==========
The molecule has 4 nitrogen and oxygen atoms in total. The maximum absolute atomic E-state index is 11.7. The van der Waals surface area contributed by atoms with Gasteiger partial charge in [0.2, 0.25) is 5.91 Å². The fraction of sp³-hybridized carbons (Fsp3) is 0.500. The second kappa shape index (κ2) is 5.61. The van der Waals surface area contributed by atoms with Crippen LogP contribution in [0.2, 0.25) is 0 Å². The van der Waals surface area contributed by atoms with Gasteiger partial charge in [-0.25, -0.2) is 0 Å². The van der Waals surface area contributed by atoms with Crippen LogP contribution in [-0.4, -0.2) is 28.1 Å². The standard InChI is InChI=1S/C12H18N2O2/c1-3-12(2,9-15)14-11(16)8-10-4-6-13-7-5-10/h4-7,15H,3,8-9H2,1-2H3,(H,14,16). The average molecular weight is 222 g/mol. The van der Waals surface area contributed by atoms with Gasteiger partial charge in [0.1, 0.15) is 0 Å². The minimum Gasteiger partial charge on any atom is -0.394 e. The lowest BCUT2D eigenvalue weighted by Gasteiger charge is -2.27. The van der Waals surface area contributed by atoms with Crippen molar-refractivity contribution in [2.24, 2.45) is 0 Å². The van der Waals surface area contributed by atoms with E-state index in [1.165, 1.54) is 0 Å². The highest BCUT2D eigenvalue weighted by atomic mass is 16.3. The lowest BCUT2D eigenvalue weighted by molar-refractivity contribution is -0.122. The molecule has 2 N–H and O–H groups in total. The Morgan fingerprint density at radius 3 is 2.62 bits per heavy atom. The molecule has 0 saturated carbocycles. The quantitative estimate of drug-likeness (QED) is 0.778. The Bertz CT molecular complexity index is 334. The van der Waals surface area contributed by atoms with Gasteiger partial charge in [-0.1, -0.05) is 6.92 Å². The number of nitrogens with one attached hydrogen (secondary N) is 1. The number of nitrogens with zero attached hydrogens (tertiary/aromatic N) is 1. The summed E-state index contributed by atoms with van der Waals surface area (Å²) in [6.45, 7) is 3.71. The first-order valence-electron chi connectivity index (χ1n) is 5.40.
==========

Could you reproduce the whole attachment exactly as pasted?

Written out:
The molecule has 4 nitrogen and oxygen atoms in total. The maximum absolute atomic E-state index is 11.7. The van der Waals surface area contributed by atoms with Gasteiger partial charge in [0.2, 0.25) is 5.91 Å². The fraction of sp³-hybridized carbons (Fsp3) is 0.500. The second kappa shape index (κ2) is 5.61. The van der Waals surface area contributed by atoms with Crippen LogP contribution in [0.2, 0.25) is 0 Å². The van der Waals surface area contributed by atoms with Gasteiger partial charge in [-0.25, -0.2) is 0 Å². The van der Waals surface area contributed by atoms with Crippen LogP contribution in [-0.4, -0.2) is 28.1 Å². The standard InChI is InChI=1S/C12H18N2O2/c1-3-12(2,9-15)14-11(16)8-10-4-6-13-7-5-10/h4-7,15H,3,8-9H2,1-2H3,(H,14,16). The average molecular weight is 222 g/mol. The van der Waals surface area contributed by atoms with Gasteiger partial charge in [0.1, 0.15) is 0 Å². The minimum Gasteiger partial charge on any atom is -0.394 e. The lowest BCUT2D eigenvalue weighted by Gasteiger charge is -2.27. The van der Waals surface area contributed by atoms with Crippen molar-refractivity contribution in [2.24, 2.45) is 0 Å². The van der Waals surface area contributed by atoms with E-state index in [1.165, 1.54) is 0 Å². The highest BCUT2D eigenvalue weighted by atomic mass is 16.3. The lowest BCUT2D eigenvalue weighted by molar-refractivity contribution is -0.122. The molecule has 2 N–H and O–H groups in total. The Morgan fingerprint density at radius 3 is 2.62 bits per heavy atom. The molecule has 0 saturated carbocycles. The quantitative estimate of drug-likeness (QED) is 0.778. The Bertz CT molecular complexity index is 334. The van der Waals surface area contributed by atoms with Gasteiger partial charge in [-0.1, -0.05) is 6.92 Å². The number of nitrogens with one attached hydrogen (secondary N) is 1. The number of nitrogens with zero attached hydrogens (tertiary/aromatic N) is 1. The summed E-state index contributed by atoms with van der Waals surface area (Å²) in [6.45, 7) is 3.71. The first-order valence-electron chi connectivity index (χ1n) is 5.40.